A Little Thanks Goes a Long Way
A board colleague and I recently had a conversation about volunteer directors and the often lacklustre send-off they are given when stepping off a board (even after a significant number of years’ service).
Only a few days later, I had a similar conversation with another board colleague. This time about the lack of recognition that current board members were receiving.
Given that we recently celebrated Thanksgiving (the perks of having an American husband), and that tomorrow (December 5) is International Volunteer Day, I wanted to place a spotlight on the importance of thanking people, and thanking them well.
Before I go on, I hope that you all have some sort of ‘giving thanks’ practice within your organisations; either when someone goes above and beyond to achieve something great, or has willingly committed their personal time to support the business and its purpose.
Sadly, only 15% of people say thank you at work, and 35% of people have managers who have never said thank you.*
These are sad statistics. Particularly when, often all someone needs is a heartfelt and sincere “thank you” delivered in person or via a handwritten card. At the core of it, people like to receive validation that their contributions are meaningful and valued. Through my experiences working with volunteer directors, I have noticed that showing gratitude rarely has to be grand and expensive.
A study conducted by Francesca Gino and Adam Grant showed that when an expression of gratitude occurs, the helper feels more valued. And it reinforces that their contributions were useful and appreciated. In turn, when the helper receives another request for help from the person who thanked them, they are much more likely to help again (and are more likely to help other people who they have never helped beforehand).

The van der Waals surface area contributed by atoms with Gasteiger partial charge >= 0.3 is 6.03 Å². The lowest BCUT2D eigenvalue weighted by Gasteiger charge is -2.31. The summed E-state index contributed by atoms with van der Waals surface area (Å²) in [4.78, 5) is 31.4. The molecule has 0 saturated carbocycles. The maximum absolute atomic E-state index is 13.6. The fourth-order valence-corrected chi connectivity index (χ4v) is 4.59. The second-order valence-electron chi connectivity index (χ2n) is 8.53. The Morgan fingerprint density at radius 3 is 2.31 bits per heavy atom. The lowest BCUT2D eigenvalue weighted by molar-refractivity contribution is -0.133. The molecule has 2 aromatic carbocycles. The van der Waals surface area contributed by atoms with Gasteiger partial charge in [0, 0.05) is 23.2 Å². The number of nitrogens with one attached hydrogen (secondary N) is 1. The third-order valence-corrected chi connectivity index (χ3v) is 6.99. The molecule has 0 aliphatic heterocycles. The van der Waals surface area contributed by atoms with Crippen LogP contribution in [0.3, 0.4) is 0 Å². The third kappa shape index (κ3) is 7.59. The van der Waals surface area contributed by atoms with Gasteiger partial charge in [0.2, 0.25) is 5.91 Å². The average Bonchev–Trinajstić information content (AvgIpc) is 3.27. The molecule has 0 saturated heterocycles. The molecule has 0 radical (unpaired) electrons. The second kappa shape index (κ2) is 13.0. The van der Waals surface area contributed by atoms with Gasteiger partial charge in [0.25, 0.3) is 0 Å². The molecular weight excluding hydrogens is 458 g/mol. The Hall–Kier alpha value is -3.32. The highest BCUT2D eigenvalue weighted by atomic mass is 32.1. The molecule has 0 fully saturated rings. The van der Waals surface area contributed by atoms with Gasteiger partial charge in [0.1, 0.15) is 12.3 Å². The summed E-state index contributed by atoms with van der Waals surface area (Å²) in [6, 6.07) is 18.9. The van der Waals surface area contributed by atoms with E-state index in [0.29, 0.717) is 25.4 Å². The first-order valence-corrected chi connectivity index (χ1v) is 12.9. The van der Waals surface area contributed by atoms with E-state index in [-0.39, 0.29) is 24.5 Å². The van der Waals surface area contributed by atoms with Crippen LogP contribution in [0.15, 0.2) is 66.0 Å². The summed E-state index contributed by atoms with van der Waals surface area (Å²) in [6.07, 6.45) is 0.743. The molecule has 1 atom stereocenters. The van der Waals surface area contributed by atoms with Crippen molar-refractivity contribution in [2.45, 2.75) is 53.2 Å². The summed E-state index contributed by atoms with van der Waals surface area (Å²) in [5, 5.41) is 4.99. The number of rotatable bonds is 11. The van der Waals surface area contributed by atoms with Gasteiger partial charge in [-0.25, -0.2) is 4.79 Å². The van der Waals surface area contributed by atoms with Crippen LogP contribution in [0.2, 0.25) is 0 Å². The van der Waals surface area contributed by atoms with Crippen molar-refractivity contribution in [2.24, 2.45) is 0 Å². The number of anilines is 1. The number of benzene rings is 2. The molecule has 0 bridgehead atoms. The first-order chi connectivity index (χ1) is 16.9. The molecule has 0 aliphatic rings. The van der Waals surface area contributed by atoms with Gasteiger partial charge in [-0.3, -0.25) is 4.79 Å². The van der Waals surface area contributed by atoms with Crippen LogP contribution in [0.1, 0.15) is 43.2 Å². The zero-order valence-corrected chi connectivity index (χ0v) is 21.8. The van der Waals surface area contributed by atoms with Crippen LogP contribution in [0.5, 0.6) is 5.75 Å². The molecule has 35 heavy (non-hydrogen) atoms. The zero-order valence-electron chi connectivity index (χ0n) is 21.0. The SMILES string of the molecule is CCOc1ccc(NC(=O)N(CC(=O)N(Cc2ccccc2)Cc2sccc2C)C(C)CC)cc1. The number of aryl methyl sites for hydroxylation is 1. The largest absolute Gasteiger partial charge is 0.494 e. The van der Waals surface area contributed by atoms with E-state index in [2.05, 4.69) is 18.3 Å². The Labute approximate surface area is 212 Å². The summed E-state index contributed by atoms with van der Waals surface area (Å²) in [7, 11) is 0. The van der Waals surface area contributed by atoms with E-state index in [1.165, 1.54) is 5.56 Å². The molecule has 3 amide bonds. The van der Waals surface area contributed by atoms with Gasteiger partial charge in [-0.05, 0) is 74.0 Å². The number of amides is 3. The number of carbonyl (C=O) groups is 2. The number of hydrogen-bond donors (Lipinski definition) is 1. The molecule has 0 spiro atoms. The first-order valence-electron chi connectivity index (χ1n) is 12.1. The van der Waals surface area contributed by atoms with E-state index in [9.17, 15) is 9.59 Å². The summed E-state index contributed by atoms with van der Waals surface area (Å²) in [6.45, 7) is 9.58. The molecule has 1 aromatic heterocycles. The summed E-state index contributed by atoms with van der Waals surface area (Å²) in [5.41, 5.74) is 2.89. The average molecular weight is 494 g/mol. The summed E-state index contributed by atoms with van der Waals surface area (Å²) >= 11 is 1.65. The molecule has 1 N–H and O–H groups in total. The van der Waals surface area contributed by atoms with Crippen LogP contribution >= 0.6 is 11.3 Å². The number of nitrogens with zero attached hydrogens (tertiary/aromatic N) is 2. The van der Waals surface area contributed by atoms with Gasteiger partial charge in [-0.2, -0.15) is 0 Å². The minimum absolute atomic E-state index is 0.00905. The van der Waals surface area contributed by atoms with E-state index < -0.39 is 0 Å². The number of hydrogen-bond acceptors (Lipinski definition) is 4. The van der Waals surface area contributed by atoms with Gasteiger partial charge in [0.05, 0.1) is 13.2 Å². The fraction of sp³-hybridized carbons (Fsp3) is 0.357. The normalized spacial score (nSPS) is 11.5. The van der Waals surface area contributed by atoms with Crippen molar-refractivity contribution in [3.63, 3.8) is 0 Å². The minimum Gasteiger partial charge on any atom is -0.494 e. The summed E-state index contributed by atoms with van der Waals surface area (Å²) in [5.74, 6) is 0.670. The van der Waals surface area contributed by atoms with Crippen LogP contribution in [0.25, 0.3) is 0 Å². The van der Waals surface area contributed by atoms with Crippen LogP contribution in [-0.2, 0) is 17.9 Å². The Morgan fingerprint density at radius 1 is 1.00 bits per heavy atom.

Furthermore, the positive feelings associated with receiving thanks resulted in an increase in productivity (by around 50% in their study!).
Luckily, it turns out that a ‘thank you’ also has benefits for the person giving thanks. Gino and Grant refer to studies showing that taking stock of your blessings can have a powerful psychological and physical effect. People who regularly give thanks are more “… attentive, alert, energetic, and feel happy about life in general.” Physically, “… when people were recording things for which they were grateful, they ended up engaging in more healthy related behaviors [such as regular exercise, better sleep, and less illness].”
How to Give Meaningful Thanks
As we have mentioned, showing your gratitude does not have to be grand and expensive. A recent article on HBR.com outlined seven ways that you can turn a stock-standard “thanks” into something meaningful and connected to the individual you are thanking, without needing to spend a fortune.
Volunteering Australia also has this list of 101 ways to recogise volunteers.
Whether your team is paid or unpaid, and commits a few hours a month, or a few days, a little thanks goes a long way. What better day to do it than International Volunteer Day?!